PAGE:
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Math Help - Algebraic fraction?

  1. #1
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    Algebraic fraction?

    2x/x-1 - 7x-3/x^2-1

    Thanks for any help on this.
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  2. #2
    MHF Contributor MarkFL's Avatar
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    Re: Algebraic fraction?

    Without bracketing symbols, i.e., 2x/(x - 1) - (7x - 3)/(x^2 - 1), I am assuming we are given to simplify:

    \frac{2x}{x-1}-\frac{7x-3}{x^2-1}

    A good first step is to factor the denominators, so that we can easily determine what our lowest common denominator should be. When you perform this step, what do you have?
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  3. #3
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    Re: Algebraic fraction?

    First you get a common denominator which would be (x-1)(x^2-1)

    then you apply what's missing to the numerator while cancelling the denominator.

    you should get:

    2x((x^2)-1)-(7x-3)(x-1)
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  4. #4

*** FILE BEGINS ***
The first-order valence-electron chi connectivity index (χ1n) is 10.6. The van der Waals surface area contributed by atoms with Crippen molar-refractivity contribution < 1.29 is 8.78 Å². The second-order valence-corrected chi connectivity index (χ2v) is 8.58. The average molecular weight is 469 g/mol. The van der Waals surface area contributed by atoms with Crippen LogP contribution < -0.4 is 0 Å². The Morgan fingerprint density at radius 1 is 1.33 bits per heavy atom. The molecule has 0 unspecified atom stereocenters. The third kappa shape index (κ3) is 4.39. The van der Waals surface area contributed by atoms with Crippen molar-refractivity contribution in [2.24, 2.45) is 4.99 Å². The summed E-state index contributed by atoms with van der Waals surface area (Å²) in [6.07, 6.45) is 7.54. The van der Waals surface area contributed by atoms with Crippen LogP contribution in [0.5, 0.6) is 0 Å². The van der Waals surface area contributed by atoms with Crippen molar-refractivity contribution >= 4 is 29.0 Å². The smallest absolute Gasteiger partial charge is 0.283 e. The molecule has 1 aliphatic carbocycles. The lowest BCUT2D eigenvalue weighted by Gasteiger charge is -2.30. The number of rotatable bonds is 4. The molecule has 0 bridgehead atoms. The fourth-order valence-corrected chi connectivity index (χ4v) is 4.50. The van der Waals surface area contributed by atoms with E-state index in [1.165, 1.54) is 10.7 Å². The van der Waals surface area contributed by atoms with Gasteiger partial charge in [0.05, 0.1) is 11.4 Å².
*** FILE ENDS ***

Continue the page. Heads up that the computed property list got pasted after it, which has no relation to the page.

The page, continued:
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    Re: Algebraic fraction?

    Quote Originally Posted by bakinbacon View Post
    First you get a common denominator which would be (x-1)(x^2-1)

    then you apply what's missing to the numerator while cancelling the denominator.

    you should get:

    2x((x^2)-1)-(7x-3)(x-1)
    That would be a foolish thing to do. It is much simpler to use the least common denominator as MarkFL suggested.

    (And, I assume you mean that last result is the numerator of the fraction.)
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  5. #5
    Junior Member alane1994's Avatar
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    Re: Algebraic fraction?

    Quote Originally Posted by MarkFL2 View Post
    Without bracketing symbols, i.e., 2x/(x - 1) - (7x - 3)/(x^2 - 1), I am assuming we are given to simplify:

    \frac{2x}{x-1}-\frac{7x-3}{x^2-1}